Lawn chairs at Ox-Bow
Sometimes characters speak to me out of the blue. They might introduce themselves in a line of dialogue, with a simple observation, a long internal monologue, a rant couched in outrage or delight or bewilderment or worry. I listen, record, let them have their say, and try not to force their hand, er, tongue. I’ll follow them long enough to figure out whether they’re taking me into their world or leading me down a dead end road. I’ve learned it’s better they remain mysterious to me for a while early on. If they have a story (and not just a lovely rant), their convoluted actions and thoughts will eventually challenge me, pushing me toward a level of discomfort that I must write my way out of. Maybe I have to release or reveal something I prefer to hold onto. It’s challenge that allows me to stick with characters for the length of time it takes to make a story, much less a novel. They move into my head, complete with furniture and problematic relatives and entire wardrobes, as if laying claim to a room in my brain. No matter how unpleasant they might have been at times over the months or years we spend together, I’m always a bit melancholy when they pack up and move out.
Perhaps because I tend to fall in love with characters, they come to me somewhat easily. It’s plot that gives me fits. Those characters whose foibles and mysteries I’ve indulged must, at a certain point, cough up their rent. I prefer bartering: in exchange for my brain space, they help me with plotting. Plot evolves when characters generate an action, or are acted upon, and are drawn into a troubling of the waters in their particular, idiosyncratic lives.
You know how athletes talk about ‘getting into the zone,’ where no pain is felt and the athlete is one with his sport and his body? I was always jealous of that, until it occurred to me that the same thing can happen in writing. If I’ve hung in there through the grind and the muck, kept butt-in-chair even when the story seemed to be going nowhere and taking its sweet time getting there, a moment comes in which the characters and I are mutually implicated in the rise and fall of the trouble. I’ve become entangled as I write them toward their eventual untangling. If I do my part well, it’s possible a reader somewhere in the future will also become entangled, invested in the character’s release.
I’ve heard this described as the story fulfilling its compact with the reader, giving them a return on their investment, through a resolution that satisfies the human need for release.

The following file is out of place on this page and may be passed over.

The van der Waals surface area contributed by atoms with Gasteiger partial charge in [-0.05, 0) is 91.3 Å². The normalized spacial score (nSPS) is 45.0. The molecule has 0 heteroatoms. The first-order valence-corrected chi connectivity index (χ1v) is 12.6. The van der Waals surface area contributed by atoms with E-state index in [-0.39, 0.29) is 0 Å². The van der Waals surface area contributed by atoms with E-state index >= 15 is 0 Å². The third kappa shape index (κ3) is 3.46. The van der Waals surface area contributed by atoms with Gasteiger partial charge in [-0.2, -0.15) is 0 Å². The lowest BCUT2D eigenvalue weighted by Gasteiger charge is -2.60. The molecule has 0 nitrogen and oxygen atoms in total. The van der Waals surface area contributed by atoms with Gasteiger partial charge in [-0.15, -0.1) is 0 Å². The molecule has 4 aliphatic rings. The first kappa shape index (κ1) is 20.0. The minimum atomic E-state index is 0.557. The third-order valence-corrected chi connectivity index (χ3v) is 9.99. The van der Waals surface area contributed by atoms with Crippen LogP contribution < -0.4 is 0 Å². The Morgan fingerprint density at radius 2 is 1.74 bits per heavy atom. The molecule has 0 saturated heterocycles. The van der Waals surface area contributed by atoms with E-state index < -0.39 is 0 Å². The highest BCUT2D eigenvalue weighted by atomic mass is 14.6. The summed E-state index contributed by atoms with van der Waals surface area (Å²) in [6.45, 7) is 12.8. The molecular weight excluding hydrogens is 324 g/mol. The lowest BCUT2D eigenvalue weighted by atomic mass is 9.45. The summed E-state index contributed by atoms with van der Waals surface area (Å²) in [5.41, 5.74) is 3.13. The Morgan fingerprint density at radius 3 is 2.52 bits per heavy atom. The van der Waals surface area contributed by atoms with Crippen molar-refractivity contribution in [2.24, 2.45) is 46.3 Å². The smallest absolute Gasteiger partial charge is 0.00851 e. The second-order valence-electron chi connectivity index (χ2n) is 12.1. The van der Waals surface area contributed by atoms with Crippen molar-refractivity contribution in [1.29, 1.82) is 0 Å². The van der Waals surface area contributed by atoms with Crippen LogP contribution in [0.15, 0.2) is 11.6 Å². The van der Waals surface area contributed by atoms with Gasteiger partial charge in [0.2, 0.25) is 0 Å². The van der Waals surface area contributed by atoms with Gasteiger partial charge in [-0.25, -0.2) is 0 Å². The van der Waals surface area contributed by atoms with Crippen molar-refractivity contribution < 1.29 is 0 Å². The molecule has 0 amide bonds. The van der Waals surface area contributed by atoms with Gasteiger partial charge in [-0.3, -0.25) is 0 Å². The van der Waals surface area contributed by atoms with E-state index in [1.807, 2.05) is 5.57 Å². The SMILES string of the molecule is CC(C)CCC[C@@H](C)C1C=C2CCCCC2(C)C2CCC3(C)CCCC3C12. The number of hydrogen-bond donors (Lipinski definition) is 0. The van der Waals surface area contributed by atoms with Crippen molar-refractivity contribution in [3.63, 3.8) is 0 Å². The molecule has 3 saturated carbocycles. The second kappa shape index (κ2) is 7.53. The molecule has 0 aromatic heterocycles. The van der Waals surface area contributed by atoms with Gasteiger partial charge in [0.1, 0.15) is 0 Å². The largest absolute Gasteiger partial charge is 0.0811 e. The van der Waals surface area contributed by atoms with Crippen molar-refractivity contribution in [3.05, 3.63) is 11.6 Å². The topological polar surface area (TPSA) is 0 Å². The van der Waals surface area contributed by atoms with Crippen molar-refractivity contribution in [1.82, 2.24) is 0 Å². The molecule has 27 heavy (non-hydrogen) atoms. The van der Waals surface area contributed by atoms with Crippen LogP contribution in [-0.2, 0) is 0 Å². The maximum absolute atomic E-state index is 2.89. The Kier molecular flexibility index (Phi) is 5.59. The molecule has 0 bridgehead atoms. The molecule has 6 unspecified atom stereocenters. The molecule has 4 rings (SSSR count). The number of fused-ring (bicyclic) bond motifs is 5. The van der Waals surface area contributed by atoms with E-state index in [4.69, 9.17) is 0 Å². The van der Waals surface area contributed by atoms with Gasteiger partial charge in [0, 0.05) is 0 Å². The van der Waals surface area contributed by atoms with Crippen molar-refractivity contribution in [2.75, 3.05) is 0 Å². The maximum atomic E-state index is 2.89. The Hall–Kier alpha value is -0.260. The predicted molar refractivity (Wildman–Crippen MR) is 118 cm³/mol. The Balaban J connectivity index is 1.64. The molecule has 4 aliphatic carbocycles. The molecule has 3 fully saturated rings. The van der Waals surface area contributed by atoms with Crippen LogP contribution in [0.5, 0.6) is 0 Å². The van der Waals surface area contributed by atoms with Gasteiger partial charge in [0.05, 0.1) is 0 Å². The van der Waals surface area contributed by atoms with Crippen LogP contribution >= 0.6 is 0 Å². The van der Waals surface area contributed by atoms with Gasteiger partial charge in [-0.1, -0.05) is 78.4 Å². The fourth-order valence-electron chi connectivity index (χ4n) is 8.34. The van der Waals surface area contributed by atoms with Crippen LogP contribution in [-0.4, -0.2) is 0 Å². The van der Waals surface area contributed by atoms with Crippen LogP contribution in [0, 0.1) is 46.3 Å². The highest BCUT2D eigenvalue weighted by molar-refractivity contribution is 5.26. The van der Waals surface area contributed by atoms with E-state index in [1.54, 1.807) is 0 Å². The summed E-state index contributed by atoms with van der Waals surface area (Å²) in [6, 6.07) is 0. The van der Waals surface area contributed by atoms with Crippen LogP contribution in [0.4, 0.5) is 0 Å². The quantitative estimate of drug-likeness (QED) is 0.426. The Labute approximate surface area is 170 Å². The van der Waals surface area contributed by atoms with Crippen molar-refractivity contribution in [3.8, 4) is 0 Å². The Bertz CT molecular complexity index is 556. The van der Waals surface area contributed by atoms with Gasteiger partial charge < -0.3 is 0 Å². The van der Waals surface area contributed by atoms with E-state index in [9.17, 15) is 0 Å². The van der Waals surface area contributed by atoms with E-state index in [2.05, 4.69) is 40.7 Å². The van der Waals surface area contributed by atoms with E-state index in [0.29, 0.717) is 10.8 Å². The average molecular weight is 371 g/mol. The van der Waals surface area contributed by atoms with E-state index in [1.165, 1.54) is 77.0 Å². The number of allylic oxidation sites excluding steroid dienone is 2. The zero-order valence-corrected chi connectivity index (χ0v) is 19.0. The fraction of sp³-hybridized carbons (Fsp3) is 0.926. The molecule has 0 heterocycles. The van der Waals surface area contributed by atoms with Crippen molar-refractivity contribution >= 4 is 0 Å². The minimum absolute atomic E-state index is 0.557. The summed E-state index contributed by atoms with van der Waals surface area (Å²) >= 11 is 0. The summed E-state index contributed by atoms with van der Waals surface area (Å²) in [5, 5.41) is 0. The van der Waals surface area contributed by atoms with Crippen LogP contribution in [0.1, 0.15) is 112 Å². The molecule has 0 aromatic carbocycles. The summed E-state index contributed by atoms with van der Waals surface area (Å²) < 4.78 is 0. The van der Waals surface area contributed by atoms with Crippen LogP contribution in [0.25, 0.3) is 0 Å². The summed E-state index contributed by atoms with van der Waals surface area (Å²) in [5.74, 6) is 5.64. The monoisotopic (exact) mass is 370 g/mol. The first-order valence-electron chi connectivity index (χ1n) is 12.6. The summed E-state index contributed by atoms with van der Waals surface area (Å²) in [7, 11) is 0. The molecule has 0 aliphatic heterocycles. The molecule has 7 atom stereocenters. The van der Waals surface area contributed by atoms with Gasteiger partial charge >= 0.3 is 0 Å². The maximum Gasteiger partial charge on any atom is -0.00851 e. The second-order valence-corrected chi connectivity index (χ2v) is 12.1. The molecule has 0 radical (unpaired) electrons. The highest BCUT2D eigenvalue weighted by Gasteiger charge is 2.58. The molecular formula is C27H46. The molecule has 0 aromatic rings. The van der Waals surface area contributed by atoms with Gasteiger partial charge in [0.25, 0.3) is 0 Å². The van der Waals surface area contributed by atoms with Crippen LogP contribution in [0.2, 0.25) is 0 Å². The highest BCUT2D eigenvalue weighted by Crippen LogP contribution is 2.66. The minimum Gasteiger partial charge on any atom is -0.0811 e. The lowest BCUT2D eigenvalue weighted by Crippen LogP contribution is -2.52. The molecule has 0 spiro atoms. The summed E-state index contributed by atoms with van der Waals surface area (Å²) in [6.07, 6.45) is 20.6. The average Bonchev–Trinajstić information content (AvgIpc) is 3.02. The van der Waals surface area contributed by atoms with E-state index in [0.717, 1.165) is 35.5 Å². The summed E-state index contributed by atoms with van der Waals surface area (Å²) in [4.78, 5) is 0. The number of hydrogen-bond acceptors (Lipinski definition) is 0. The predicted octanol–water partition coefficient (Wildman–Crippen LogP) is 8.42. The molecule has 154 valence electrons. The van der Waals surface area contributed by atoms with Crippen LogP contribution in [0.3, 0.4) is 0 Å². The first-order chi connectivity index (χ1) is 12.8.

Resolution can arrive in a number of ways. Knowing this does not, I’m sorry to say, make arriving at one any easier for this writer. Landing an ending (without the wheels coming off or, to stay with the athlete metaphor, without a sprained ankle) is perhaps even more of a struggle for me than plotting. Sometimes the best way through what easily mushrooms into paralyzing anxiety is to dive into a methodical study of works I admire.
Close readings of satisfying stories shows me that various kinds of resolution can blur and overlap, even in a single story. The most successful endings, the ones resolved in a way that feels ‘earned’, come about when seeds are planted early and subtly, evolving organically, as their tendrils weave through plot. The polar opposite of satisfying is the resolution that feels appended, like a requisite afterthought or a tidying up. On the other hand, a surprise ending that at first seems to come out of nowhere—can compel a reader to continue thinking and drawing connections after he’s left the story, brewing a unique satisfaction of its own.
Below are some of the notes I made while rereading, with an eye toward resolution, several very different writers and various lengths of work. (In italics is the type of resolution I think the story employs, followed by the title and author.) Maybe some of you will find a useful bit here or there your own work. Maybe you’ll disagree vehemently with my reading of these stories. As always, I’d love to hear your thoughts. What endings have stuck with you?
1. A change occurs in the protagonist: E.g. “Soldier of Fortune” by Bret Anthony Johnston. Whether subtle interior psychic change or dramatic shift in beliefs, whether brought on by others’ actions or by the character’s own folly, through maturation or aging, this sort of resolution features a change after which nothing will be the same again. Johnston’s story, narrated from a distance of some years, looks back at the change effected upon the narrator during adolescence through his interactions with a neighbor.